Census information is Crown Copyright, from www.nationalarchives.gov.uk

FAIREY/FAIRY/FAREY/FEARY, LAWSON, CHURCH, BENSON, HALSTEAD from Easton, Ellington, Eynesbury, Gt Catworth, Huntingdon, Spaldwick, Hunts;  Burnley, Lancs;  New Zealand, Australia & US.

HURST, BOLTON,  BUTTERWORTH, ADAMSON, WILD, MCIVOR from Milnrow, Newhey, Oldham & Rochdale, Lancs.

Offline bykerlads

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Re: Not very productive!
« Reply #4 on: Tuesday 27 September 16 18:09 BST (UK) »
In my family, there was a quick and steep decline in the size of families from the 1920's onwards.
Great-aunts and uncles who had been members of families with 10-15 children, produced none or just one or two off-spring. Though one of my grandmothers had 5, the other had only one.
Then as now, producing small numbers of children when the parents are mature and prosperous enough to bring them up properly has a profoundly marked effect on the prosperity of the family and the future prospects of the children. Huge social mobility ensued.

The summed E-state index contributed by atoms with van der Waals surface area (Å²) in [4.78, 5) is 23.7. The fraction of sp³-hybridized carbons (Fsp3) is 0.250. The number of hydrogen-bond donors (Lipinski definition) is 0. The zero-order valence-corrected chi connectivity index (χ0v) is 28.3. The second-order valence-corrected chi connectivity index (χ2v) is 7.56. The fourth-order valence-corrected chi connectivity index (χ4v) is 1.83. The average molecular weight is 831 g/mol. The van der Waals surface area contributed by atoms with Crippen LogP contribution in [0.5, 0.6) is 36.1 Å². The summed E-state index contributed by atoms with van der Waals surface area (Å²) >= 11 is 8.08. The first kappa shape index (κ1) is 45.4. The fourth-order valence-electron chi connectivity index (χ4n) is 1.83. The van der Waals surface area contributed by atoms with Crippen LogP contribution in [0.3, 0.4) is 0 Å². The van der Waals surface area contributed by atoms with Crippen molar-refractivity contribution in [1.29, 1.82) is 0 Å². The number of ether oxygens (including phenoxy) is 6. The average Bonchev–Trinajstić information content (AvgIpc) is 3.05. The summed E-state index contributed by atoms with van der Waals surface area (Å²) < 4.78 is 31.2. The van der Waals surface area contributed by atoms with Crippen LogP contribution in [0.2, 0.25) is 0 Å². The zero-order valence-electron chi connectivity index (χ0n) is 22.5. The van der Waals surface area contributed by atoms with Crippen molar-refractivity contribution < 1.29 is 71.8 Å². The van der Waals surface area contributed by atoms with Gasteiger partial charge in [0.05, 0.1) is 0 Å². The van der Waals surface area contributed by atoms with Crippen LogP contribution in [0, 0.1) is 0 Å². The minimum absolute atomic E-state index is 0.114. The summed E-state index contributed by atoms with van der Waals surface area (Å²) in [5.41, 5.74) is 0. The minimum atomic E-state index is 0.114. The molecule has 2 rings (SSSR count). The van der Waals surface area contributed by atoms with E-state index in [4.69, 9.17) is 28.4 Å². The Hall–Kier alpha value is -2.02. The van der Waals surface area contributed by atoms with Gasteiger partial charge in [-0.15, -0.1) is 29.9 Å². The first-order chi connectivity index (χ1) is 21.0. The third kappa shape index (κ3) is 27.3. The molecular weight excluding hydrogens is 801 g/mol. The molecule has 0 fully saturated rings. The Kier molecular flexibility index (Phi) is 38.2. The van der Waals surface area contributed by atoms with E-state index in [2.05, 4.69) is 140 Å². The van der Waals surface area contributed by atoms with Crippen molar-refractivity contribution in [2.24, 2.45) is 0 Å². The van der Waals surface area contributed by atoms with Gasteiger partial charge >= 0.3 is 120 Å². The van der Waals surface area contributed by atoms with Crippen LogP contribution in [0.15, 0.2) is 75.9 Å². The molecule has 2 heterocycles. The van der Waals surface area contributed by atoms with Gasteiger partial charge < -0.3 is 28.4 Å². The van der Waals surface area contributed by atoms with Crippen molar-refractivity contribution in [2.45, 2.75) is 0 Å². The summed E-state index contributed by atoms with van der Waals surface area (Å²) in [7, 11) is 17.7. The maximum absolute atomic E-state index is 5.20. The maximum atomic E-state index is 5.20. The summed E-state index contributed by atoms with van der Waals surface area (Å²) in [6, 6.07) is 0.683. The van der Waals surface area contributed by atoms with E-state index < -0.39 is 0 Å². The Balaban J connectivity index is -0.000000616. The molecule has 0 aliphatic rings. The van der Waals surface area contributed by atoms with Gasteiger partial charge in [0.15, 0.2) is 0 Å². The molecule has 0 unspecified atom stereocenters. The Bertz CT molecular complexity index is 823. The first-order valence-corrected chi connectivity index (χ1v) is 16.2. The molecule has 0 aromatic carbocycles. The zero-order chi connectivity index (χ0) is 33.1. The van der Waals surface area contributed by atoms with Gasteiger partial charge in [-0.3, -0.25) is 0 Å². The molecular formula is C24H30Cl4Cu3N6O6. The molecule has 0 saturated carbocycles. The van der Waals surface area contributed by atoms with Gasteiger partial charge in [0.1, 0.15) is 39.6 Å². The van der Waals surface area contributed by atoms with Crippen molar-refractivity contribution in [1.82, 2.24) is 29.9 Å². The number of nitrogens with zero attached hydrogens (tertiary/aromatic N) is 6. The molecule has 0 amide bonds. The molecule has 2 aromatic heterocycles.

Glaringly obvious but we still see today children whose life-chances are severely impeded simply because their parents are too immature and impoverished to give them a decent start in life.
No excuse for it nowadays! If they could limit their families in 1920, folk certainly should be able to do it now.

Offline pharmaT

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Re: Not very productive!
« Reply #5 on: Tuesday 27 September 16 18:30 BST (UK) »